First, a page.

Foggy mist got entangled in her hair and the long strands clung to her head and shoulders. She wasn´t wearing a coat, even though it was getting cold out. Her face was bare of any make-up, but she wore long earrings that glistened in the moonlight. It was late and the moon was out and I was crocked, but looking at her standing there, I felt something rush through me that I had never felt before in my whole life. Whatever magic was going on that night, I won her over and I was grateful. I believed in fate and coincidence and serendipity and sheer luck, and I couldn´t believe that I should be this lucky guy to meet this wonderful girl. And in this bubble I lived happily and gladly, until she disappeared for the first time.
The first time she disappeared, it wasn´t because we fought or there was something that made her sad or something I did that told her I wasn´t grateful for every single second I got to spend with her. We were happy. We had just had dinner with friends, her friends, and as we got home, she asked me to go to the market down the street to buy her some ice cream. It was a hot summer day, so I understood her craving for some ice cream, and I knew we hadn´t had any at home, because I had eaten it off her belly the very morning. So I went down the street to the market, bought her favorite ice cream, returned home, but she was gone.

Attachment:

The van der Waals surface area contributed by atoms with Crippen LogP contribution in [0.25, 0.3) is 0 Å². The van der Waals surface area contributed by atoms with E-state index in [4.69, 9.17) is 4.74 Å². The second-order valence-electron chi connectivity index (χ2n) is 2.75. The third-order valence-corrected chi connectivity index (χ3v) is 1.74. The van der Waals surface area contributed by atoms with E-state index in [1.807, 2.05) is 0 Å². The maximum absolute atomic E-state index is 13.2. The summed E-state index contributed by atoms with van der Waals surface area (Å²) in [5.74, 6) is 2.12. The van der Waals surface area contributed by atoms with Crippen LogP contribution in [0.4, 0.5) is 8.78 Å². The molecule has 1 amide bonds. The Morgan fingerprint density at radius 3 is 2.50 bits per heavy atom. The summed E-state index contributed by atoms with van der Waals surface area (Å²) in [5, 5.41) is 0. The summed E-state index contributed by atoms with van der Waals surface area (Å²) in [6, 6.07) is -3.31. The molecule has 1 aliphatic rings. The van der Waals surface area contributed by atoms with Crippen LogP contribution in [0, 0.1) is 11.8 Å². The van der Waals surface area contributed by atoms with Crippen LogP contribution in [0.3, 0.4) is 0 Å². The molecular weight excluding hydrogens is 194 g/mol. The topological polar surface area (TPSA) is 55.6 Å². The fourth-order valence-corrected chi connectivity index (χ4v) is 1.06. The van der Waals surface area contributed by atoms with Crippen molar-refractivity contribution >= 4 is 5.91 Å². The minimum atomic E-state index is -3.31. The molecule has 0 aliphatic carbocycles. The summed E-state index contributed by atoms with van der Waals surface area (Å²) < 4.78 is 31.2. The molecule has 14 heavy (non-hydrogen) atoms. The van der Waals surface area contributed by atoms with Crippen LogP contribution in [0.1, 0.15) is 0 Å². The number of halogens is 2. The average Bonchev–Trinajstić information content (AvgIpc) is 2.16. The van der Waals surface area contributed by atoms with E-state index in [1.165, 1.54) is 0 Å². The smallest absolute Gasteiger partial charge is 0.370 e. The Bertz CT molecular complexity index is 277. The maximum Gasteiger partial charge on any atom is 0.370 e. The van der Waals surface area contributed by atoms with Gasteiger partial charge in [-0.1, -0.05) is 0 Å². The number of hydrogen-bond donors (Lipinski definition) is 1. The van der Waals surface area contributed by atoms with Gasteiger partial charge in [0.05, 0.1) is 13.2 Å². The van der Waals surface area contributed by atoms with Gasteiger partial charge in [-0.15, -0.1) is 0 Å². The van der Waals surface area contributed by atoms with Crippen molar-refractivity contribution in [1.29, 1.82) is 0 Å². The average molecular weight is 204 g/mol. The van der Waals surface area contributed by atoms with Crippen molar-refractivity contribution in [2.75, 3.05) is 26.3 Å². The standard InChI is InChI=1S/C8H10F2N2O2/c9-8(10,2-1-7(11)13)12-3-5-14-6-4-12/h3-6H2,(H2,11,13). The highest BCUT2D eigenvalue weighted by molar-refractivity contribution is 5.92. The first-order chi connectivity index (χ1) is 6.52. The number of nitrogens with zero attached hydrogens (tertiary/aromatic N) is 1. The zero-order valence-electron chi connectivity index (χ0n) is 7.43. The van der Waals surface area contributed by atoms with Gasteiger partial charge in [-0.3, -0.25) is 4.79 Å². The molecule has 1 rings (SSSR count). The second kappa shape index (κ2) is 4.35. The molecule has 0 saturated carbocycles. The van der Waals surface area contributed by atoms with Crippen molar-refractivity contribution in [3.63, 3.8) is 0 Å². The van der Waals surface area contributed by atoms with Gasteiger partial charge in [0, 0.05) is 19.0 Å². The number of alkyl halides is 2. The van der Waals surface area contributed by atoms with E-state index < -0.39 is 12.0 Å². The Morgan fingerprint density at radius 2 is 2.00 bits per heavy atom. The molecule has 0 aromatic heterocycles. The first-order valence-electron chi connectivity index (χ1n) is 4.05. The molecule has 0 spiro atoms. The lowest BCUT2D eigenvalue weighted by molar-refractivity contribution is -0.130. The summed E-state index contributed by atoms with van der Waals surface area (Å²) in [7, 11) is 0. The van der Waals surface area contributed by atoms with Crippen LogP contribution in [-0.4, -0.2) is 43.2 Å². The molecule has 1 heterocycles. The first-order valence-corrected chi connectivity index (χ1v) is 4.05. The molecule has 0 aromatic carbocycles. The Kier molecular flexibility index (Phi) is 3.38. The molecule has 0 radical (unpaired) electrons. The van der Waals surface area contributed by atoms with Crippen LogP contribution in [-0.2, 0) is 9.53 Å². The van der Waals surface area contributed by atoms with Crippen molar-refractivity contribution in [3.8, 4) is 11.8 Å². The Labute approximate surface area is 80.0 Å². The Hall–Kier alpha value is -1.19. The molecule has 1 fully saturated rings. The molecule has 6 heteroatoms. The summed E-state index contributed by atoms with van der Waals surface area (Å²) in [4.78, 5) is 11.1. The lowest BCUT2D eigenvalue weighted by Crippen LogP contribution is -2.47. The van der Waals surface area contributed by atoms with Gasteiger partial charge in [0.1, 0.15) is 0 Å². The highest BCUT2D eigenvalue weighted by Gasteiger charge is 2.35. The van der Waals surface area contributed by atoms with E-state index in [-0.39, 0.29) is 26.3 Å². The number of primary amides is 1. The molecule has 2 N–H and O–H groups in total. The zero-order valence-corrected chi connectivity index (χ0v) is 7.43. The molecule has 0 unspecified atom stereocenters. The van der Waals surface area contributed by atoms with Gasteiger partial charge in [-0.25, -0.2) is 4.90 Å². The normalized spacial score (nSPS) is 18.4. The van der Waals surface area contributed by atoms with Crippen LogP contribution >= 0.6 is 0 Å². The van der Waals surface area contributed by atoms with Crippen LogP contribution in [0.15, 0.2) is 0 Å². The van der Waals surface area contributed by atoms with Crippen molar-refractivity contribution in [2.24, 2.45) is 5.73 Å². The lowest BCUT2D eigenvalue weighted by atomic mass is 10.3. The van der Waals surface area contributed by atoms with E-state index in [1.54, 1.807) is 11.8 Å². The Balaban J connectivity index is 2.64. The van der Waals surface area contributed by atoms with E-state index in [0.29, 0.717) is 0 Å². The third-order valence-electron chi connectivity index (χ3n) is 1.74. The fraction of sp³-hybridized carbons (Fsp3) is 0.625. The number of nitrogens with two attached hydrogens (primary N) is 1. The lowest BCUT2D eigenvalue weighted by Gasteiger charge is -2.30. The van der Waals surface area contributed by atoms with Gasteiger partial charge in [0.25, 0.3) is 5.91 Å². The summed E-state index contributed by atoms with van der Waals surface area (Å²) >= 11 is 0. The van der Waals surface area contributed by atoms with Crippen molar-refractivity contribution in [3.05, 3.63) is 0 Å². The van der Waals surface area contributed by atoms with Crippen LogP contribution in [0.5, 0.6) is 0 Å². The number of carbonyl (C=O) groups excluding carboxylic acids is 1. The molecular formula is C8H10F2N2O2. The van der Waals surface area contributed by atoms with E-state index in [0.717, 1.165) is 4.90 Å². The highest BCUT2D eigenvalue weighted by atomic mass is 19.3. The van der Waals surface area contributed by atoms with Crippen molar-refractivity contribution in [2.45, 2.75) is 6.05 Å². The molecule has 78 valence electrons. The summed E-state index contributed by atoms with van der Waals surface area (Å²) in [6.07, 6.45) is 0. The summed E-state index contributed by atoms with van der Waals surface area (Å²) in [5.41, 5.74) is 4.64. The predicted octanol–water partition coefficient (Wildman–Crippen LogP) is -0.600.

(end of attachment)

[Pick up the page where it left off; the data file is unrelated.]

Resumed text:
She didn´t answer her phone, she didn´t call any of her friends. She just disappeared. She left behind her purse, her wallet, her everything. And left. I called her friends and asked if she had returned to their place, if she might have left something there that she now remembered leaving there and decided to return to pick it up. No. I called her best friend to ask her if Allyson had called. No. Debra was quite sad when she heard the news and she told me that Allyson has a habit of disappearing every once in a while. I didn´t believe her. I called the police. I called Eddie down at the Sheriff´s department and he came over.